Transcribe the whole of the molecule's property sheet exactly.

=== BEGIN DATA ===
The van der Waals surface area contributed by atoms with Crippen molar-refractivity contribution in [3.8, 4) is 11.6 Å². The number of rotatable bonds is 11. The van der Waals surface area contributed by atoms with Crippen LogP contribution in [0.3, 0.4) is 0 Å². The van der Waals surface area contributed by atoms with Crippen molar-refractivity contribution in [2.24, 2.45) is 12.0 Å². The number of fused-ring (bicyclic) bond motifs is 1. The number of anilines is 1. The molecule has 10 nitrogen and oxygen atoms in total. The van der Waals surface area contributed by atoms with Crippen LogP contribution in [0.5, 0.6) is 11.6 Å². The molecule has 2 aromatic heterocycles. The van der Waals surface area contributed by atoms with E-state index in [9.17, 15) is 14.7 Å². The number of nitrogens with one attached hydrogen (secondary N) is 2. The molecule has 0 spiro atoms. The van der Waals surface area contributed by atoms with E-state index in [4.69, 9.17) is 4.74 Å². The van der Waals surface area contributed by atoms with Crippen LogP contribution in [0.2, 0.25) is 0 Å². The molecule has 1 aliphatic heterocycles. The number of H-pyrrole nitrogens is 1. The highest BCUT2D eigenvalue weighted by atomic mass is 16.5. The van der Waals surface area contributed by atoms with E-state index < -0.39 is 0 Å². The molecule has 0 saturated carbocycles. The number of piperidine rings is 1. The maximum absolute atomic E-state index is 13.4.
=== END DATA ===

The van der Waals surface area contributed by atoms with Crippen molar-refractivity contribution in [3.8, 4) is 11.6 Å². The number of rotatable bonds is 11. The van der Waals surface area contributed by atoms with Crippen LogP contribution in [0.3, 0.4) is 0 Å². The van der Waals surface area contributed by atoms with Crippen molar-refractivity contribution in [2.24, 2.45) is 12.0 Å². The number of fused-ring (bicyclic) bond motifs is 1. The number of anilines is 1. The molecule has 10 nitrogen and oxygen atoms in total. The van der Waals surface area contributed by atoms with Crippen LogP contribution in [0.5, 0.6) is 11.6 Å². The molecule has 2 aromatic heterocycles. The van der Waals surface area contributed by atoms with E-state index in [9.17, 15) is 14.7 Å². The number of nitrogens with one attached hydrogen (secondary N) is 2. The molecule has 0 spiro atoms. The van der Waals surface area contributed by atoms with E-state index in [4.69, 9.17) is 4.74 Å². The van der Waals surface area contributed by atoms with Crippen LogP contribution in [0.2, 0.25) is 0 Å². The molecule has 1 aliphatic heterocycles. The number of H-pyrrole nitrogens is 1. The highest BCUT2D eigenvalue weighted by atomic mass is 16.5. The van der Waals surface area contributed by atoms with E-state index < -0.39 is 0 Å². The molecule has 0 saturated carbocycles. The number of piperidine rings is 1. The maximum absolute atomic E-state index is 13.4.